We were very thankful to have five days off in a row a couple of weeks ago. Chuseok (Korean Thanksgiving) happened to fall at the right time for us teachers this year, meaning that we could have a few days off in a row to rest, explore and yes… do some school prep, essay and report card marking. Ahhhhh… holidays!
But we did get enough of the former things done too. It was great to catch-up on some much-needed sleep and to get into the city to see some sites without feeling completely rushed.

We headed into the city a couple of times over the holidays to do things like buy cell-phones and other stuff we couldn’t do without. We headed into Dong Dae Mun market as well with our friends, Roxy and Shannon on the holiday Monday – just to see something we hadn’t seen before.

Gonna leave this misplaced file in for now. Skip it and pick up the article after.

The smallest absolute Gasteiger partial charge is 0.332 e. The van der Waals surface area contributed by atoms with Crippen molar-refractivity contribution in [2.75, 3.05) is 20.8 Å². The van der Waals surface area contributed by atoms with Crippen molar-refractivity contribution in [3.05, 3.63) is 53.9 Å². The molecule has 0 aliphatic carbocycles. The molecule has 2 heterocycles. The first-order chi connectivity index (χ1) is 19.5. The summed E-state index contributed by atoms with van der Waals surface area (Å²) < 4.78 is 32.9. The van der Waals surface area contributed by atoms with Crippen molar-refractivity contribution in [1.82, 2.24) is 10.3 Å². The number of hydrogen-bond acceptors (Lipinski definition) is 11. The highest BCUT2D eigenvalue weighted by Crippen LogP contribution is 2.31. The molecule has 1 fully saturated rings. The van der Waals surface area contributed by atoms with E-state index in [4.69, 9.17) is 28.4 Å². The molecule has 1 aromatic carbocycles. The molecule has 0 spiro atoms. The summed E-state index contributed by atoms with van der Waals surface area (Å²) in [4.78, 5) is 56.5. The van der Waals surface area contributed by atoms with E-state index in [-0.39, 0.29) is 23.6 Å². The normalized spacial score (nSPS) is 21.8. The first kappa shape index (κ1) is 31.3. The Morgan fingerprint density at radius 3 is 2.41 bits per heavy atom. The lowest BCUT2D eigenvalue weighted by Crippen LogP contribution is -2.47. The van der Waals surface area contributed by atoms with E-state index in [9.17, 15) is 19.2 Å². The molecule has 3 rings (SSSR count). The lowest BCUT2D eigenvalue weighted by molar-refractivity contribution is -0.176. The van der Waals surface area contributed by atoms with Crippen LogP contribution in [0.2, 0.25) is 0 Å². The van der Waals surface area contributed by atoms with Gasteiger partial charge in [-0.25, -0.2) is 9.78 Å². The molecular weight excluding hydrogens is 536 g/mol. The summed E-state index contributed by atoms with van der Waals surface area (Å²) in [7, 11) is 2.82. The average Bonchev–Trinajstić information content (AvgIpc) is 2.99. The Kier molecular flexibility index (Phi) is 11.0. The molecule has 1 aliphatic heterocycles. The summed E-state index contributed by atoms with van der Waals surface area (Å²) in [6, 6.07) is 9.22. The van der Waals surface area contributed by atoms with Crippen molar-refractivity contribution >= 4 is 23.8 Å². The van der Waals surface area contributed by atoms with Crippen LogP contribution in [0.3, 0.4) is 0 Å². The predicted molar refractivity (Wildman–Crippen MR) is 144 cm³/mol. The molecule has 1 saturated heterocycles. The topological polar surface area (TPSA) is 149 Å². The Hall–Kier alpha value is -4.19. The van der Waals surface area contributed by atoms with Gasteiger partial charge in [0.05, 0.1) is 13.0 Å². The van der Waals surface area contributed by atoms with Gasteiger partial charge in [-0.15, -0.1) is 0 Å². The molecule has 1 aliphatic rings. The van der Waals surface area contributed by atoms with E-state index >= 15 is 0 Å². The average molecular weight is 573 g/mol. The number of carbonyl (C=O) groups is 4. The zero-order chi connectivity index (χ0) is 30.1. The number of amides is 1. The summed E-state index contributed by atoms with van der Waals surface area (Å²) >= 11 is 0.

At first, Dong Dae Mun wasn’t my bag. It’s an area of the city much like Nam Dae Mun and it houses one of the gates of the Old City (The East Gate, or “Gate of Flourishing Benevolence”). The place is also surrounded by markets of the street and flea variety as well as more than enough malls. The place is a little bit run-down which in parts is part of its charm to people like me. There in the middle of the street is Dong Dae Mun stadium – built in 1926 and the site of many cultural and sporting events – not the least historical of which was the gathering of a quarter of a million people to celebrate the end of Japanese rule in Korea in 1945.